Details: The upcoming lunar eclipse will be a "partial" lunar eclipse. At least two partial lunar eclipses happen per year, but total lunar eclipses are rarer. Lunar eclipses usually last a few hours, per NASA.
A lunar eclipse occurs when the Earth moves in between the sun and the Moon and blocks the sunlight that is usually reflected by the Moon. Instead of sunlight hitting the Moon and causing it to shine, Earth's shadow falls on it.
Lunar eclipses can only happen when there's a full Moon.
The last lunar eclipse, a total eclipse, occurred on Jan. 20, 2019. It was also the last lunar eclipse to be visible from the U.S.
There are three different types of lunar eclipses: a total lunar eclipse, a partial lunar eclipse and a penumbral lunar eclipse.
A total lunar eclipse
A partial lunar eclipse occurs when only part of Earth's shadow covers the Moon. During a partial lunar eclipse, Earth's shadow looks dark on the side of the Moon facing Earth.
A penumbral lunar eclipse occurs when the Moon is in Earth's outer shadow. These can be hard to see."
"A solar eclipse occurs when the disk of the moon appears to cross in front of the disk of the sun. A total solar eclipse — like the one that crossed the U.S. on Aug. 21, 2017 — occurs when the disk of the moon blocks 100 percent of the solar disk.
A partial eclipse occurs when the moon covers only part of the sun. If the moon passes directly in front of the sun when it is near apogee, the point in its elliptical orbit where it is farthest from Earth, skywatchers will see an annular eclipse, also known as a "ring of fire."
"On Jan. 5-6, 2019, a partial eclipse was visible from northeast Asia and the north Pacific. A total solar eclipse will follow on July 2, and it will be visible almost exclusively over South America.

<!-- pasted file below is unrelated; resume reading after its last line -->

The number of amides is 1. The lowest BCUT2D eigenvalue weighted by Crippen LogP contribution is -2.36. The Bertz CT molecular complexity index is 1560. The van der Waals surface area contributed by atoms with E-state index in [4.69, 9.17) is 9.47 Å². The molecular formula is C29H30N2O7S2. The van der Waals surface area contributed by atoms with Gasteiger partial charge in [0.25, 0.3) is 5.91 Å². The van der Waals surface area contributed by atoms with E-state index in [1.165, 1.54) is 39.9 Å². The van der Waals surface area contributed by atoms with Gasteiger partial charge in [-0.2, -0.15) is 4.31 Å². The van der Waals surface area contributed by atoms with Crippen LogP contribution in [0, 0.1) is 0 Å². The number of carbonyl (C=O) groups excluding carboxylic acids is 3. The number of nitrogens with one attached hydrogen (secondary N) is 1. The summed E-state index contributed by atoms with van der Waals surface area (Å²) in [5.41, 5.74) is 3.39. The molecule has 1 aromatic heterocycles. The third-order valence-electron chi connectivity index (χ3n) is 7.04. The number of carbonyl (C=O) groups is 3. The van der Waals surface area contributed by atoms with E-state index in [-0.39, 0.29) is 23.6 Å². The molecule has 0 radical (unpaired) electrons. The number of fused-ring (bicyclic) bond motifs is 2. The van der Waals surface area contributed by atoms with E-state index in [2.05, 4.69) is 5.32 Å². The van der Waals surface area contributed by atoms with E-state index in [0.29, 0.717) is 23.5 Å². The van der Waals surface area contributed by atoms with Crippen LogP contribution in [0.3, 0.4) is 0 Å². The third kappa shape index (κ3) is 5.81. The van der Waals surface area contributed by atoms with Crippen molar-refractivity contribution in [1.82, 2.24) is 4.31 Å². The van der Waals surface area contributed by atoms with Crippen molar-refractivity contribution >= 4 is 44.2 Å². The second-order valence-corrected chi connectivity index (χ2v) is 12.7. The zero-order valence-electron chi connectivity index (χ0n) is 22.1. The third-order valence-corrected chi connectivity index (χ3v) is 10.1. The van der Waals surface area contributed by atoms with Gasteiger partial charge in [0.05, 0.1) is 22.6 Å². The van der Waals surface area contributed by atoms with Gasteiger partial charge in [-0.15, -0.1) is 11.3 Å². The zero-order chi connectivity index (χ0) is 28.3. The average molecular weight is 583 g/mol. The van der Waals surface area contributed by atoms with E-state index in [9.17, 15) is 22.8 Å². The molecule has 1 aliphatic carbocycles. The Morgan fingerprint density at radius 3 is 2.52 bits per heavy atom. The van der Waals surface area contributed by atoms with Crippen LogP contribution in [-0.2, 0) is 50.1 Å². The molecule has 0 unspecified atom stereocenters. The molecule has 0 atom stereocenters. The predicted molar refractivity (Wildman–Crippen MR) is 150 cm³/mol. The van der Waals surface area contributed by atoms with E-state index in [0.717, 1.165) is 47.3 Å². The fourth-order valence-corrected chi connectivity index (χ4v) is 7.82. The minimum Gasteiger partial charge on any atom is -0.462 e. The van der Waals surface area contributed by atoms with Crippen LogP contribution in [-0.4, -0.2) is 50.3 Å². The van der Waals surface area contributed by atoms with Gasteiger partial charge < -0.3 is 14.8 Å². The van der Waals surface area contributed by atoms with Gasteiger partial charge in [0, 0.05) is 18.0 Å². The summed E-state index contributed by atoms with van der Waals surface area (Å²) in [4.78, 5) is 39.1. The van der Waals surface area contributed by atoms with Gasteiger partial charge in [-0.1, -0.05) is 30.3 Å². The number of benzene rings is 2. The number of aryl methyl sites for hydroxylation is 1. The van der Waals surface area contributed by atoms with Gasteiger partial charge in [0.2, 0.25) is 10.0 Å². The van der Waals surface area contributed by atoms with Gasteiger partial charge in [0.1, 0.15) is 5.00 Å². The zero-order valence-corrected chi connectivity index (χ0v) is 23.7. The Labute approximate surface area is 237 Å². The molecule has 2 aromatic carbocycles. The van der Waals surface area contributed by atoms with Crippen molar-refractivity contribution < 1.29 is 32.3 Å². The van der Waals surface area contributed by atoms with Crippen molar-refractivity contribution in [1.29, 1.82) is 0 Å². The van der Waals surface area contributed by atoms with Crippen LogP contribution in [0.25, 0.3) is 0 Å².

Last but not least, an annular solar eclipse will occur over Saudi Arabia, India and southeast Asia on Dec. 26, and it will appear as a partial eclipse over Asia and Australia.
Nearly two years after the Great American Solar Eclipse of 2017, the world will once again have a chance to experience totality, when the moon completely blocks the sun, turning day into night as its 125-mile-wide (200 kilometers) shadow moves across the surface of the Earth.
On July 2, 2019, the moon will block the sun over the South Pacific Ocean, Chile and Argentina. Other parts of South America will be able to see a partial eclipse.
Most of this eclipse will be happening over the Pacific Ocean, where the partial eclipse starts at 12:55 p.m. EDT (1655 GMT).
The third and final solar eclipse of the year will be a "ring of fire" eclipse on Dec. 26, and it will be visible from Saudi Arabia, Qatar, India, Sumatra, Borneo, Guam and the Philippines. Skywatchers in other parts of Asia, Australia and Africa will be able to see a partial eclipse.
During this eclipse, the moon will cross directly in front of the sun. However, because the eclipse occurs just a few days after the moon reaches apogee — its farthest distance from Earth — its apparent size in the sky will be smaller than the sun.
This means that it won't block the sun entirely, but it will instead turn the sun into a blazing "ring of fire" from Earth's perspective. "